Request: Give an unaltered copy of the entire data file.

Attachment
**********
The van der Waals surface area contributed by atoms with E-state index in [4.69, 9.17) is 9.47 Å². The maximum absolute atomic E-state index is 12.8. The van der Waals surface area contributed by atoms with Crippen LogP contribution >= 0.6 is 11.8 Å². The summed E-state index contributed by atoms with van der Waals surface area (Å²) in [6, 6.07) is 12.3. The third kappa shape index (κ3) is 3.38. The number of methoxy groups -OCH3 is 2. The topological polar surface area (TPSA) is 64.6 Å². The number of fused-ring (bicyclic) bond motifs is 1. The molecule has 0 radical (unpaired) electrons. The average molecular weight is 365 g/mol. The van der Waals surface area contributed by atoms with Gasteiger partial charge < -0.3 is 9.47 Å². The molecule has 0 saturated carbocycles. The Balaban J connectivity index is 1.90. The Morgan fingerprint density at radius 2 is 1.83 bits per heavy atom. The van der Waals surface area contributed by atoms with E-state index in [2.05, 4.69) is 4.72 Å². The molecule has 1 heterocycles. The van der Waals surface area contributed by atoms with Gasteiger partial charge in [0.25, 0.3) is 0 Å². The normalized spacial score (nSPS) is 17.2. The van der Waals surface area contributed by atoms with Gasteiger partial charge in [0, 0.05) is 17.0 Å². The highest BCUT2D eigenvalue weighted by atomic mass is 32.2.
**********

The van der Waals surface area contributed by atoms with E-state index in [4.69, 9.17) is 9.47 Å². The maximum absolute atomic E-state index is 12.8. The van der Waals surface area contributed by atoms with Crippen LogP contribution >= 0.6 is 11.8 Å². The summed E-state index contributed by atoms with van der Waals surface area (Å²) in [6, 6.07) is 12.3. The third kappa shape index (κ3) is 3.38. The number of methoxy groups -OCH3 is 2. The topological polar surface area (TPSA) is 64.6 Å². The number of fused-ring (bicyclic) bond motifs is 1. The molecule has 0 radical (unpaired) electrons. The average molecular weight is 365 g/mol. The van der Waals surface area contributed by atoms with Gasteiger partial charge < -0.3 is 9.47 Å². The molecule has 0 saturated carbocycles. The Balaban J connectivity index is 1.90. The Morgan fingerprint density at radius 2 is 1.83 bits per heavy atom. The van der Waals surface area contributed by atoms with E-state index in [2.05, 4.69) is 4.72 Å². The molecule has 1 heterocycles. The van der Waals surface area contributed by atoms with Gasteiger partial charge in [0.25, 0.3) is 0 Å². The normalized spacial score (nSPS) is 17.2. The van der Waals surface area contributed by atoms with Gasteiger partial charge in [0, 0.05) is 17.0 Å². The highest BCUT2D eigenvalue weighted by atomic mass is 32.2.